Schumer’s Legislation, the “JOLT” Act – Will Reform Outdated Visa Laws to Allow Increased Business and Leisure Travel from Countries Like Poland. Increased Business and Leisure Travel from Poland Will be A Win-Win for Polish Visitors and the U.S. Economy
Schumer: Polish Citizens Fight Alongside Americans in Afghanistan But Can’t Visit the U.S. Without A Visa – Time to Stop
U.S. Senator Charles E. Schumer today announced that he was pushing to make Poland eligible for the Visa Waiver Program (VWP) as part of his “JOLT” Act legislation – Jobs Originated Through Launching Travel – that will reform outdated visa laws to cut through red tape that has caused a lag in foreign travel to the U.S. Currently, Poland is the only member of the 25-country euro-zone area not able to travel to the United States under the US VWP, which means that all Polish nationals must apply for tourist visas before visiting the United States – a time-consuming, uncertain, and expensive process that discourages travel to the United States.
“With Polish citizens fighting side by side with soldiers in Afghanistan, it boggles the mind that they can’t even visit the United States without a visa,” said Schumer. “It’s about time that Poland becomes a member of the visa waiver program, and I am committed to getting this legislation passed before the NATO summit.”
The VWP gives citizens of selected countries the ability to travel to the US under the Electronic System for Travel Authorization program (ESTA), rather than go through the more lengthy and complicated US Tourist Visa application process. Poland has stood shoulder-to-shoulder with the U.S. over the past two decades on issues that include deployment of troops to Afghanistan and Iraq, willingness to serve as a forward outpost for missile defense shield, and being a reliable voice on behalf of the trans-Atlantic partnership in European Union councils.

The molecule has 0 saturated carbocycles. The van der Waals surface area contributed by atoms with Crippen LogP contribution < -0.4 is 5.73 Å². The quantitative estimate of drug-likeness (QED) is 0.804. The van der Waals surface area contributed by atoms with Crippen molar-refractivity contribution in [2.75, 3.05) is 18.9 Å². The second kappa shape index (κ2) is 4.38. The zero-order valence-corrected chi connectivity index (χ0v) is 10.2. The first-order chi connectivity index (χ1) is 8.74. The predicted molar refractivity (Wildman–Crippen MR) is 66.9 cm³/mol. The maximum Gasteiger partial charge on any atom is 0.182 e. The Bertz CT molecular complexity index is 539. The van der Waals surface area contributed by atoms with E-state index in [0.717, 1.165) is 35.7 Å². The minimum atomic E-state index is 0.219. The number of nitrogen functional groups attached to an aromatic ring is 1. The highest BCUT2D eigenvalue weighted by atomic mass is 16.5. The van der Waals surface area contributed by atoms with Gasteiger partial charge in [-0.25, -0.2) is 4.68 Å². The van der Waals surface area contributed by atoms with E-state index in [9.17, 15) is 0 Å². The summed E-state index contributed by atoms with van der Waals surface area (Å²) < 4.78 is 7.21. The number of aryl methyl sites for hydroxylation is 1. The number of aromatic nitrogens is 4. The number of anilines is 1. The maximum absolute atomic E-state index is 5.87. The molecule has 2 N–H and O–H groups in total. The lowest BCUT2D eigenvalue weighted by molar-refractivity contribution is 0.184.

This legislation amends the Immigration and Nationality Act regarding the visa waiver program to: (1) authorize the Secretary of Homeland Security (DHS), in consultation with the Secretary of State, to designate program countries; (2) adjust the criteria for visa refusal rates to permit entry into the program if a country has a low visa overstay rate; (3) set a maximum 3% visa overstay rate for program countries; and (4) revise probationary status and program termination provisions. It also directs the Comptroller General to review the Secretary of DHS’s methods for tracking aliens entering and exiting the United States and for detecting visa overstays. These revisions would likely lead to Poland’s admission into the VWP.
While the global travel market is expected to double over the next decade, the United States’ market share of this industry has declined by 5% since the 2000. The JOLT Act is aimed at reversing that trend and recapturing the United States’ historic share of worldwide overseas travel, which could add nearly $100 billion to the economy over the next decade and create nearly 700,000 more American jobs. If Poland gained entry to VWP and saw a similar increase, the additional visitors to the United States would create $181 million in new spending and support 1,500 new jobs.